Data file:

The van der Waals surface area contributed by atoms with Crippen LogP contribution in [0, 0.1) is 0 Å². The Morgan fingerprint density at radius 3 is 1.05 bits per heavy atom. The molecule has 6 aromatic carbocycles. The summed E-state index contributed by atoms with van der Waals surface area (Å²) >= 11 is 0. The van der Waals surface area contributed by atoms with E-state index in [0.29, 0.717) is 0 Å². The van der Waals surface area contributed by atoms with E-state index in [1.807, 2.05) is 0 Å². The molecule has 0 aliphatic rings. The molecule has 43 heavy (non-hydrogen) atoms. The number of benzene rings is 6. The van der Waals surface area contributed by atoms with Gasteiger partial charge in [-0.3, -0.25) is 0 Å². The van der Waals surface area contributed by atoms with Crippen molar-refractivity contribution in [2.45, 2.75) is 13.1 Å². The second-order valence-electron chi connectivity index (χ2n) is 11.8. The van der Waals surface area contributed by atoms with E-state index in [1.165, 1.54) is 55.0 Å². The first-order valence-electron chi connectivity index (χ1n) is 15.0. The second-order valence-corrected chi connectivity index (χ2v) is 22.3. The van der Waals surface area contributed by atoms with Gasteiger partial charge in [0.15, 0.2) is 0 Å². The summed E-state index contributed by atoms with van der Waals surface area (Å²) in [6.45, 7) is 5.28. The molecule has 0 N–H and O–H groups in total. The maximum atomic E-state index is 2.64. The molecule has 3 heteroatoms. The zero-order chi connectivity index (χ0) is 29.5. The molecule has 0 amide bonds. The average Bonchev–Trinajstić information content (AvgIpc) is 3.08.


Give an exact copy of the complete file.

The van der Waals surface area contributed by atoms with Crippen LogP contribution in [0, 0.1) is 0 Å². The Morgan fingerprint density at radius 3 is 1.05 bits per heavy atom. The molecule has 6 aromatic carbocycles. The summed E-state index contributed by atoms with van der Waals surface area (Å²) >= 11 is 0. The van der Waals surface area contributed by atoms with E-state index in [0.29, 0.717) is 0 Å². The van der Waals surface area contributed by atoms with E-state index in [1.807, 2.05) is 0 Å². The molecule has 0 aliphatic rings. The molecule has 43 heavy (non-hydrogen) atoms. The number of benzene rings is 6. The van der Waals surface area contributed by atoms with Gasteiger partial charge in [-0.3, -0.25) is 0 Å². The van der Waals surface area contributed by atoms with Crippen molar-refractivity contribution in [2.45, 2.75) is 13.1 Å². The second-order valence-electron chi connectivity index (χ2n) is 11.8. The van der Waals surface area contributed by atoms with E-state index in [1.165, 1.54) is 55.0 Å². The first-order valence-electron chi connectivity index (χ1n) is 15.0. The second-order valence-corrected chi connectivity index (χ2v) is 22.3. The van der Waals surface area contributed by atoms with Gasteiger partial charge in [0.15, 0.2) is 0 Å². The summed E-state index contributed by atoms with van der Waals surface area (Å²) in [6.45, 7) is 5.28. The molecule has 0 N–H and O–H groups in total. The maximum atomic E-state index is 2.64. The molecule has 3 heteroatoms. The zero-order chi connectivity index (χ0) is 29.5. The molecule has 0 amide bonds. The average Bonchev–Trinajstić information content (AvgIpc) is 3.08.